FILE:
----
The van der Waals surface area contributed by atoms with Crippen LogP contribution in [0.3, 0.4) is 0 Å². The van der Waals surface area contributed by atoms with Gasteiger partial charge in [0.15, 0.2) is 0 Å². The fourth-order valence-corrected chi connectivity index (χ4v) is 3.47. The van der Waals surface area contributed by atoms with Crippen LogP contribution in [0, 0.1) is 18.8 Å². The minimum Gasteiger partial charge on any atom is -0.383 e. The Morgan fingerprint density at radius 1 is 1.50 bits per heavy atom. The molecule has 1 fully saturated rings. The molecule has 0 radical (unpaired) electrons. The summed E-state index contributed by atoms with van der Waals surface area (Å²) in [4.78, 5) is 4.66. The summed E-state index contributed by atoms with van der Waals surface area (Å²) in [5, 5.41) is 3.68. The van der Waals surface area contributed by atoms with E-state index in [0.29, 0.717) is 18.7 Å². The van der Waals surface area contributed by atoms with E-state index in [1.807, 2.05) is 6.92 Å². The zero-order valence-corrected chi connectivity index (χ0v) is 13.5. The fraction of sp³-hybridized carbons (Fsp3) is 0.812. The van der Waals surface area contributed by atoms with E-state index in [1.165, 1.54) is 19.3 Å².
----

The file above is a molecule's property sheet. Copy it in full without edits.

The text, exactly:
The van der Waals surface area contributed by atoms with Crippen LogP contribution in [0.3, 0.4) is 0 Å². The van der Waals surface area contributed by atoms with Gasteiger partial charge in [0.15, 0.2) is 0 Å². The fourth-order valence-corrected chi connectivity index (χ4v) is 3.47. The van der Waals surface area contributed by atoms with Crippen LogP contribution in [0, 0.1) is 18.8 Å². The minimum Gasteiger partial charge on any atom is -0.383 e. The Morgan fingerprint density at radius 1 is 1.50 bits per heavy atom. The molecule has 1 fully saturated rings. The molecule has 0 radical (unpaired) electrons. The summed E-state index contributed by atoms with van der Waals surface area (Å²) in [4.78, 5) is 4.66. The summed E-state index contributed by atoms with van der Waals surface area (Å²) in [5, 5.41) is 3.68. The van der Waals surface area contributed by atoms with E-state index in [0.29, 0.717) is 18.7 Å². The van der Waals surface area contributed by atoms with E-state index in [1.807, 2.05) is 6.92 Å². The zero-order valence-corrected chi connectivity index (χ0v) is 13.5. The fraction of sp³-hybridized carbons (Fsp3) is 0.812. The van der Waals surface area contributed by atoms with E-state index in [1.165, 1.54) is 19.3 Å².